People v. Henry, No. 27837

Docket NºNo. 27837
Citation195 Colo. 309, 578 P.2d 1041
Case DateMay 01, 1978
CourtSupreme Court of Colorado

Page 1041

578 P.2d 1041
195 Colo. 309
The PEOPLE of the State of Colorado, Plaintiff-Appellee,
v.
Carlos O. D. HENRY, Defendant-Appellant.
No. 27837.
Supreme Court of Colorado,En Banc.
May 1, 1978.
Rehearing Denied June 5, 1978.

[195 Colo. 310] J. D. MacFarlane, Atty. Gen., David W. Robbins, Deputy Atty. Gen., Edward G. Donovan, Sol. Gen., David Schwartz, Asst. Atty. Gen., Denver, for plaintiff-appellee.

Rollie R. Rogers, Colorado State Public Defender, James F. Dumas, Jr., Chief Deputy State Public Defender, Lee Belstock, James E. Scarboro, Deputy State Public Defenders, Denver, for defendant-appellant.

ERICKSON, Justice.

[195 Colo. 311] The appellant, Carlos O. D. Henry, was convicted by a jury of aggravated robbery, conspiracy to commit aggravated robbery, and felony-murder. On appeal, the appellant contends that the trial court erred in denying his motions to suppress the introduction of certain evidence and asserts that numerous errors occurred which require a new trial. We affirm.

I.

Facts

A 7-11 Store in Aurora, Colorado, was robbed at approximately 3:30 a. m. on August

Page 1042

24, 1975. The store attendant on duty was killed during the robbery by a shotgun blast fired at close range into his back. Other than the participants, there were no eyewitnesses to the crimes.

The police investigation of the criminal episode led to the arrest of Daniel F. Barnes in Cheyenne, Wyoming, on August 30, 1975. Barnes initially denied involvement in the incident, but later admitted his participation and made a statement. He informed the police that the other individuals responsible for the crimes were "Carlos," later identified as the appellant, and the appellant's common-law wife, later identified as Yvonne Brown. According to Barnes, who later pled guilty to aggravated robbery, Brown first went into the store to look things over, and the appellant, thereafter, entered the store alone, robbed it, and killed the attendant.

On August 31, 1975, the Aurora police made efforts to locate the appellant. The police eventually obtained what was believed to be the appellant's current address. Further investigation, however, revealed that the appellant had recently moved to an apartment across the street from his prior address. At approximately 9:30 p. m., seven police officers initiated surveillance of the appellant's apartment building. During the next ninety minutes, the police kept the building under surveillance, so that no one could leave unnoticed. The lights in the appellant's apartment were observed to be on, and the shower was running. At 11:00 p. m., four policemen, including two officers armed with shotguns, knocked at the appellant's door. When a voice asked who was there, an officer answered by giving the name of a known acquaintance of the appellant. Yvonne Brown opened the door, and both the appellant and Brown were arrested.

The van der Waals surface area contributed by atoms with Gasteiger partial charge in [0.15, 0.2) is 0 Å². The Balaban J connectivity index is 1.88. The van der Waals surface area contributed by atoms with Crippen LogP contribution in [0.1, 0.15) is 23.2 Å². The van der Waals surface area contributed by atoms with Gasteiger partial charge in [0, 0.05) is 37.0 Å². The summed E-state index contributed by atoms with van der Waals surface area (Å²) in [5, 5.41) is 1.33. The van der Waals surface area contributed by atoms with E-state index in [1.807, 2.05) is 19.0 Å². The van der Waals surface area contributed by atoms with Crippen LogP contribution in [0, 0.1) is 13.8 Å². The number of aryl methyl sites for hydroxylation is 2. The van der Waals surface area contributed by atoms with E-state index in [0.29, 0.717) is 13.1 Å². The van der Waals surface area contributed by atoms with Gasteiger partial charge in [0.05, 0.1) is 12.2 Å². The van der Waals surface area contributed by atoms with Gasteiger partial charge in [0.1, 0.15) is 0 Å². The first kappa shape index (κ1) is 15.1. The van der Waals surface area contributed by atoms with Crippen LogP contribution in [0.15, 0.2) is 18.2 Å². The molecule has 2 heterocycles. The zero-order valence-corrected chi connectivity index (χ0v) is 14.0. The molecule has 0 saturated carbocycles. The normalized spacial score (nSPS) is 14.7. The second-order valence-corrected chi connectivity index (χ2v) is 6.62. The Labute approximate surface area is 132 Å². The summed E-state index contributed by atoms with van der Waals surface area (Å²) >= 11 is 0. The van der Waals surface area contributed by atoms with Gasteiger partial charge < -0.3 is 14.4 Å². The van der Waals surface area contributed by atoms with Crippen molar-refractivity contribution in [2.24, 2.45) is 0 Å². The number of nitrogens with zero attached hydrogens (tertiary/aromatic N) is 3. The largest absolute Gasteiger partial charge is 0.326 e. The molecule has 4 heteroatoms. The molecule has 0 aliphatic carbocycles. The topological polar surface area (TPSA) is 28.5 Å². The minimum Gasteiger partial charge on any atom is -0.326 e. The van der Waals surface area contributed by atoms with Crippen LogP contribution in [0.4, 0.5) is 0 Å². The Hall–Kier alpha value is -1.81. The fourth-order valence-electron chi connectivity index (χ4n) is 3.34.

During questioning conducted on the following day, at approximately noon, the appellant waived his constitutional rights and made a statement after having been given the warnings set forth in Miranda v. Arizona, 384 U.S. 436, 86 S.Ct. 1602, 16 L.Ed.2d 694 (1966). He admitted having been at a party the evening of the robbery and having met a person named "Danny," identified by a photograph as Barnes. However, he denied involvement in the robbery-murder. At the time of questioning, at the request of a police officer, the appellant provided the police with a hair sample. Subsequent analysis established that the appellant's hair sample had the same characteristics on comparison as a hair found in a mask [195 Colo. 312] recovered from the 7-11 Store after the robbery.

II.

Legality of the Warrantless Arrest

The appellant's initial contention is that his warrantless arrest was made in violation of Colorado's arrest statute, section 16-3-102, C.R.S.1973: 1

"16-3-102. Arrest by peace officer. (1) A peace officer may arrest a person when:

"(a) He has a warrant commanding that such person be arrested; or

"(b) Any crime has been or is being committed by such person in his presence; or

"(c) He has probable cause to believe that an offense was committed and has probable cause to believe that the offense was committed by the person to be arrested. An arrest warrant should be obtained when practicable."

It is well established that only probable cause and exigent circumstances serve to excuse the statutory warrant requirement. People v. Litsey, Colo., 555 P.2d 974 (1976); People v. Hernandez, Colo., 554 P.2d 291 (1976); People v. Hoinville, Colo., 553 P.2d 777 (1976); People v. Fratus, 187 Colo. 52, 528 P.2d 392 (1974); People v. Moreno, 176 Colo. 488, 491 P.2d 575 (1971). In People v. Hoinville, supra, we examined our statutory requirement and declared: